Curtis’s Notes: Chronic Fatigue Syndrome (CFS) is a difficult to diagnose and treat with current drugs. CoQ10 (Coenzyme Q10) is a naturally occurring substance in your body but in CFS patients appears to be very low. Supplementing with CoQ10 has helped anywhere from 10% to nearly 50% of patients in studies. It is generally well tolerated but can have drug interactions. The recommended dose is 100mg to 300mg daily.
Chronic Fatigue Syndrome (CFS) or – as it’s also called Systemic Exertion Intolerance Disease (SEID) – is not only hard to treat – but to diagnose as well.
A big part of that is due to the fact that we don’t really know what causes it. So doctors and patients have to rely on more subjective tests like:
- Muscle pain
- Exhaustion that last more than 24 hours from physical or mental exercise
- Loss of concentration or memory
- Enlarged lymph nodes
- Poor sleep
Sidenote: there is a new test which hopes to measure and diagnose CFS based off Single Nucleotide Polymorphisms (SNPs). These are genetic variants that researchers believe can predispose someone to CFS. Unfortunately, this test is not commercially available at the time of this article.
Why CoQ10 May Help CFS
As the name implies – a hallmark of CFS is fatigue and extreme lack of energy.
For your body to have energy it needs ATP. ATP is produced in the mitochondria of your cells. But for those mitochondria to produce ATP they also need certain raw materials like Coenzyme Q10 (CoQ10).
If someone is healthy they can make CoQ10 on their own. But, if there are certain toxins in the environment or if there is some type of chronic disease it can lead to a deficiency in CoQ10 in your body.
Still other patients are believed to simply not be able to make CoQ10 at high enough levels even if there aren’t toxins and they have all the raw materials available in their body.
Research Supports Link Between CFS and CoQ10
In this 2009 study researchers showed that there may be a link between the CoQ10 levels in your body and CFS.
Nearly 45% of the patients in the study with CFS had CoQ10 blood levels that were under even the lowest levels measured in healthy patients. Furthermore, the lower the CoQ10 levels went the higher the FibroFatigue (FF) score went. The FF score essentially measures the level of fatigue patients are suffering from. Finally, patients with extremely low CoQ10 blood levels (under 390mcg/L) had more concentration and memory disturbances.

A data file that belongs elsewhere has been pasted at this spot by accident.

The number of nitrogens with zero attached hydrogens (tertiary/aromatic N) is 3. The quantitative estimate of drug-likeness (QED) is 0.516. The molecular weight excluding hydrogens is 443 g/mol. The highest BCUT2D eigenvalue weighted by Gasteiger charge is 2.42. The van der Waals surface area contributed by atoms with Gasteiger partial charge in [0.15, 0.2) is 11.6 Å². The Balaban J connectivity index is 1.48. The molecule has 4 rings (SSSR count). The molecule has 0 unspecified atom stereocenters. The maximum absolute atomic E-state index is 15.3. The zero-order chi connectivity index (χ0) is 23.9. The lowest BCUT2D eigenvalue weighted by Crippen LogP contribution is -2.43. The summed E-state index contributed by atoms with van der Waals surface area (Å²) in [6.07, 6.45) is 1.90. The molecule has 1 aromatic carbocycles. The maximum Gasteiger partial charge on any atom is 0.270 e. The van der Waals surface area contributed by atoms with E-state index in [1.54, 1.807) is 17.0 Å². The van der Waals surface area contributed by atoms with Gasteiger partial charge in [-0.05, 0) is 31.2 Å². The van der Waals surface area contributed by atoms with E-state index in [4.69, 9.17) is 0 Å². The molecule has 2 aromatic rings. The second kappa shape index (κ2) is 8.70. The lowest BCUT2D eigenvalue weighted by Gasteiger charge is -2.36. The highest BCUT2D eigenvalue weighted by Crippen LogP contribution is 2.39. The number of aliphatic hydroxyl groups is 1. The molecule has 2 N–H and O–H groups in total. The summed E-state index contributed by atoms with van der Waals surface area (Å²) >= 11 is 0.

A 2013 study looked at supplementing with CoQ10 (dose = 300mg/day) in CFS for forty days. The treatment group showed an improvement in fatigue scores, pain levels, fatigue and morning tiredness.
A more recent study looked at the benefits of using CoQ10 (dose = 200mg/day) with NADH (dose = 20mg/day) to treat CFS. They found that this combination not only improved the level of fatigue but also improved blood markers that are usually found in CFS patients. The only downside is that because the patients were treated with a combination therapy – we don’t know if CoQ10 alone would still provide the same benefits.
Minimal Side Effects
While it’s not mentioned in the studies – one of the reasons that I feel comfortable recommending CoQ10 is because it’s relatively safe.
Like I mentioned above CoQ10 is something that is natural to your body and, in the doses used in the studies, should be safe to take.
Also, numerous studies have shown that supplementing with CoQ10 – even at relatively high levels doesn’t appear to have a lot of side effects.
The one thing I would be careful about is if you are taking any other medications as CoQ10 can have some interactions with prescription medications and even other supplements.
In most of the studies they used anywhere from 200mg to 300mg of CoQ10.
Although other sources recommend starting with a smaller dose – say 100mg daily and see how you tolerate it.
Based on the evidence we have right now here are the major takeaways for supplementing with CoQ10 to treat CFS:
- Studies have shown improvement in physical symptoms (fatigue and pain) and blood markers in anywhere from 10% to nearly 50% of patients.
- CoQ10 may cause some stomach upset but is generally well tolerated
- You should always discuss any sort of supplementation with your doctor first. But this is especially true with CoQ10 if you are diabetic
- Also consider that CoQ10 can have interactions with some prescription drugs and supplements
- CoQ10 is available in inexpensive supplement form. Recommended doses range from 100mg to 300mg daily.